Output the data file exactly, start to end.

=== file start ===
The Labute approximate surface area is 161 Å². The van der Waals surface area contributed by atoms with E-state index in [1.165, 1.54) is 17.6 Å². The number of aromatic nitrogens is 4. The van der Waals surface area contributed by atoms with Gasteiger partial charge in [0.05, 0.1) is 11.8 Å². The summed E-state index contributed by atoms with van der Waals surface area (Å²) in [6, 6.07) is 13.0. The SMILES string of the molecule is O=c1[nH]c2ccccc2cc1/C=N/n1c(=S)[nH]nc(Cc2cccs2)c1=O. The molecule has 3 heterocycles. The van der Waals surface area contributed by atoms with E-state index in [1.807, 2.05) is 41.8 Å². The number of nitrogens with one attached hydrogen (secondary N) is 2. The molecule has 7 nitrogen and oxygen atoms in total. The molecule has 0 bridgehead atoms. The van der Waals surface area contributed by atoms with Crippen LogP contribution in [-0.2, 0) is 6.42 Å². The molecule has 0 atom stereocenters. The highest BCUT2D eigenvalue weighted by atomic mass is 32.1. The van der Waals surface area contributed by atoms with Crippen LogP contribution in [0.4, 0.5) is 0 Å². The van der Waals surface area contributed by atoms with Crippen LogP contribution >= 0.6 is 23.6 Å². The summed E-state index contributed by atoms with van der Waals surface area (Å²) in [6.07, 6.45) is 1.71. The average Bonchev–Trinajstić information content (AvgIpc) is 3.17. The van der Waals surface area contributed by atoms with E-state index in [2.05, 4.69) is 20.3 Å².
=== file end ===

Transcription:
The Labute approximate surface area is 161 Å². The van der Waals surface area contributed by atoms with E-state index in [1.165, 1.54) is 17.6 Å². The number of aromatic nitrogens is 4. The van der Waals surface area contributed by atoms with Gasteiger partial charge in [0.05, 0.1) is 11.8 Å². The summed E-state index contributed by atoms with van der Waals surface area (Å²) in [6, 6.07) is 13.0. The SMILES string of the molecule is O=c1[nH]c2ccccc2cc1/C=N/n1c(=S)[nH]nc(Cc2cccs2)c1=O. The molecule has 3 heterocycles. The van der Waals surface area contributed by atoms with E-state index in [1.807, 2.05) is 41.8 Å². The number of nitrogens with one attached hydrogen (secondary N) is 2. The molecule has 7 nitrogen and oxygen atoms in total. The molecule has 0 bridgehead atoms. The van der Waals surface area contributed by atoms with Crippen LogP contribution in [-0.2, 0) is 6.42 Å². The molecule has 0 atom stereocenters. The highest BCUT2D eigenvalue weighted by atomic mass is 32.1. The van der Waals surface area contributed by atoms with Crippen LogP contribution in [0.4, 0.5) is 0 Å². The van der Waals surface area contributed by atoms with Crippen LogP contribution >= 0.6 is 23.6 Å². The summed E-state index contributed by atoms with van der Waals surface area (Å²) in [6.07, 6.45) is 1.71. The average Bonchev–Trinajstić information content (AvgIpc) is 3.17. The van der Waals surface area contributed by atoms with E-state index in [2.05, 4.69) is 20.3 Å².